I was inspired to take on the challenge of climbing Kilimanjaro after hearing about the wonderful work CAREducation does for helping make a difference to the lives of disadvantaged and naturally challenged children around the world, through education.
For me education has always been a driver for change and a force for good in a world with many problems and conflicts, by inspiring the next generation.
So after several months of training and anticipation, on Friday 13 Sept 2013, along with 34 like-minded individuals, I set-off to climb Kilimanjaro – the highest free-standing mountain in the world, rising 19,340 feet above sea level.
Day 1 – Fri 13 Sept
We started early from Machame Gate, set deep in the cloud forest that surrounds Mt. Kilimanjaro. After signing in at the National Park Gate, we begin a slow and very steady walk from Machame Gate (1,800m) to Machame Hut (2,980m). We trekked through the thick forest enjoying quick glimpses of monkeys in the high tree-tops. Our guides quickly introduced us to “pole-pole” meaning “slowly slowly” which was the secret to conquering the high altitude of Kilimanjaro.
Trekking through the forest – myself, Dhruv Shah and Bijal Shah
In the evening we enjoyed a candlelit dinner and sang many songs. Everyone was in high spirits at having successfully completed the first day. Reality of what we had undertaken was setting in and I couldn’t believe it that after so many training and anticipation and talk about going to Kilimanjaro – here I was already at the end of day 1!
The exciting was a bit too many perhaps and either myself nor my team mate – Ankit Shah slept a lot that evening and ended up chatting away till 3am before falling asleep!
Day 2 – Sat 14 Sept
After breakfast at Machame Hut, we started a steep ascent along the Machame ridge line, which gradually worked its way up to the Shira Plateau. The views along the ridge line of Kibo Peak were spectacular. We trekked a good 5 hours today arriving onto the Shira Plateau in the early afternoon and onwards to Shira Hut at 3,840m. The cloud-covered horizon was a truly amazing sight, with breath-taking views of both the Kibo Peak and out west towards Mt Meru and the Maasai Highlands.
In the evenings it was of course time to rest and unwind…and have fun amongst the team!
Day 3 – Sun 15 Sept
By this time I had lost all trek of what day or date it was and a new early morning routine at emerged – with a quick trip to the “camp facilities” before the morning rush hour and followed by hot tea and porridge for breakfast.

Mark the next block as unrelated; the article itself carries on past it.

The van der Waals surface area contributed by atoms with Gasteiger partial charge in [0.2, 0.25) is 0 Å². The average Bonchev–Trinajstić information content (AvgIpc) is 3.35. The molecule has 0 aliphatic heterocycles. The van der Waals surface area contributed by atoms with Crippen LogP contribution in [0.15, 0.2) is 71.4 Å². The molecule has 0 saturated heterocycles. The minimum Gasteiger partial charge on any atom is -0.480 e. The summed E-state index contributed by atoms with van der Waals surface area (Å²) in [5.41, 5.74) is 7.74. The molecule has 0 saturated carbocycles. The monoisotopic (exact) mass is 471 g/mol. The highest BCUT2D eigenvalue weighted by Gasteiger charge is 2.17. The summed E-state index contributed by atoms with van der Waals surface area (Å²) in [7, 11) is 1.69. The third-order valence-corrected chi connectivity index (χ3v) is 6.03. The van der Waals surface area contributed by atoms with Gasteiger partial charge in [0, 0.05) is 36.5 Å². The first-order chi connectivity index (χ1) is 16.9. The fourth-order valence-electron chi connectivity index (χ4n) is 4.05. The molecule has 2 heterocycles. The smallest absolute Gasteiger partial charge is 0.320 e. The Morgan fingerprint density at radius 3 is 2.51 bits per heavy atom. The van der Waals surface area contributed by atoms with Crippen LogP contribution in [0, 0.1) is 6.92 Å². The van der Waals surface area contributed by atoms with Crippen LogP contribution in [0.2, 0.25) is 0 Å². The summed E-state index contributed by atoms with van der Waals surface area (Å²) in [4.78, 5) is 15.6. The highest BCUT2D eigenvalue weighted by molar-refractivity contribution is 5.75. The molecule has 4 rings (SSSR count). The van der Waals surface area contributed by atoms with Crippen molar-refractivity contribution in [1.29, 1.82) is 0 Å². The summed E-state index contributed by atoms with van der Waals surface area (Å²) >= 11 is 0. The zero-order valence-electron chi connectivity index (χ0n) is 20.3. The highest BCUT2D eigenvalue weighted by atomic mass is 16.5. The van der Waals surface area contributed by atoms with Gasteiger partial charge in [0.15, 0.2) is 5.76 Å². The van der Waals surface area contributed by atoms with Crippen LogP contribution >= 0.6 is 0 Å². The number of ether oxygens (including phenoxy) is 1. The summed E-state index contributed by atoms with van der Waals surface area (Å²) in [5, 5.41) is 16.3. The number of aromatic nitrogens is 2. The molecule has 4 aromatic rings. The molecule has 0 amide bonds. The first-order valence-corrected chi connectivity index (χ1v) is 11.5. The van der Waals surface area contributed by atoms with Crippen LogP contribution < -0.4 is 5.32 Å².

After breakfast at Shira Hut, we headed east across the plateau on a gradual incline. The gradual ascent over the Shira Plateau took us to an altitude of 4,600m, providing valuable acclimatisation, and aue-inspiring views of the Kilimanjaro peak and Lava Point. After lunch we descended down to the Baranco Campsite, set at the base of the Baranco Wall at 3,950m. The Baranco Campsite offered amazing views of Moshi town, which we could catch glimpse off in the gaps in the clouds.
It was truly amazing to be living above the clouds! The air was clean and crisp and surprising not as cold as I thought it would be. The atmosphere amongst all of us was very high and supportive. Everyone in the group had come together really well and made new friends.
Day 4 – Mon 16 Sept
There had been much talk about how tough this day was going to be any everyone was a little apprehensive about climbing Baranco Wall – some 700ft straight up!
Soon we were scrambling up Baranco Wall with hands and feet. It was the first proper rock climbing bit of the trek and was great fun! Short of making it to the top of Kilimanjaro – climbing Baranco Wall was the best bit about the climb.
Tina Vadgama, Priya Shah, Sajni Lakhani and I at the top of Baranco Wall
From there we continued over the ridges and valleys to the Karanga Valley and then ascended up to Barafu Hut at 4,600m. Today was a tough day and it wasn’t over yet! After some quick dinner and a short rest everyone was gearing up for the midnight start!
Day 5 – Tue 17 Sept
With our head torches on we snaked upwards leaving Barafu Hut and heading towards Stella Point. The trek was long and hand and very cold. Each step was a huge physical and mental challenge but with great teamwork and the encouragement of the guides we matched onwards and upwards – to conquer Kilimanjaro.
We stopped often taking time to catch our breath and drink the icy water and chew some sweets. We needed all the energy we could muster on this the hardest part of the trek…but “pole-pole” we saw the first light of the new day near Stella Point. The sunrise was amazing, bring such beauty and much needed warmth, and the knowledge that the Peak wasn’t far now.
Soon after we reached Stella Point and from there we could spot Uhuru Peak – our goal was in sight now and so near. There was renewed energy at the sight of the peak. Though it took another hour or so to reach it, I finally reached Uhuru Peak – the Roof of Africa – at about 7.50am!